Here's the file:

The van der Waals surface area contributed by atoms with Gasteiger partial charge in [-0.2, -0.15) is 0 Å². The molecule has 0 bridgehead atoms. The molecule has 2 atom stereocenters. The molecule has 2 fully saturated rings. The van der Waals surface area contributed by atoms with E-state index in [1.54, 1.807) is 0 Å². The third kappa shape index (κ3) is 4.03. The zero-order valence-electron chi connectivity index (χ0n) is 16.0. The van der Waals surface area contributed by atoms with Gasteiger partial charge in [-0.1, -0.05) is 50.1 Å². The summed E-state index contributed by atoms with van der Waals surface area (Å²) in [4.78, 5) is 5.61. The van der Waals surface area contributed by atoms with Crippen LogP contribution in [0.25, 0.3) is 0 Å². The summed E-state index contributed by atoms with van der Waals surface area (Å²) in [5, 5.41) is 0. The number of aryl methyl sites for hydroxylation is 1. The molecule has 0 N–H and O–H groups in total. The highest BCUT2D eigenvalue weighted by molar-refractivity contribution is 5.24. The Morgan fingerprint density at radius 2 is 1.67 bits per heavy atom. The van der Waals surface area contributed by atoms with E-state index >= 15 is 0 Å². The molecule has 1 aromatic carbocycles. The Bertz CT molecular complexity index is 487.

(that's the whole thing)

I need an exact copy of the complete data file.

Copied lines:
The van der Waals surface area contributed by atoms with Gasteiger partial charge in [-0.2, -0.15) is 0 Å². The molecule has 0 bridgehead atoms. The molecule has 2 atom stereocenters. The molecule has 2 fully saturated rings. The van der Waals surface area contributed by atoms with E-state index in [1.54, 1.807) is 0 Å². The third kappa shape index (κ3) is 4.03. The zero-order valence-electron chi connectivity index (χ0n) is 16.0. The van der Waals surface area contributed by atoms with Gasteiger partial charge in [-0.1, -0.05) is 50.1 Å². The summed E-state index contributed by atoms with van der Waals surface area (Å²) in [4.78, 5) is 5.61. The van der Waals surface area contributed by atoms with Crippen LogP contribution in [0.25, 0.3) is 0 Å². The summed E-state index contributed by atoms with van der Waals surface area (Å²) in [5, 5.41) is 0. The number of aryl methyl sites for hydroxylation is 1. The molecule has 0 N–H and O–H groups in total. The highest BCUT2D eigenvalue weighted by molar-refractivity contribution is 5.24. The Morgan fingerprint density at radius 2 is 1.67 bits per heavy atom. The van der Waals surface area contributed by atoms with E-state index >= 15 is 0 Å². The molecule has 1 aromatic carbocycles. The Bertz CT molecular complexity index is 487.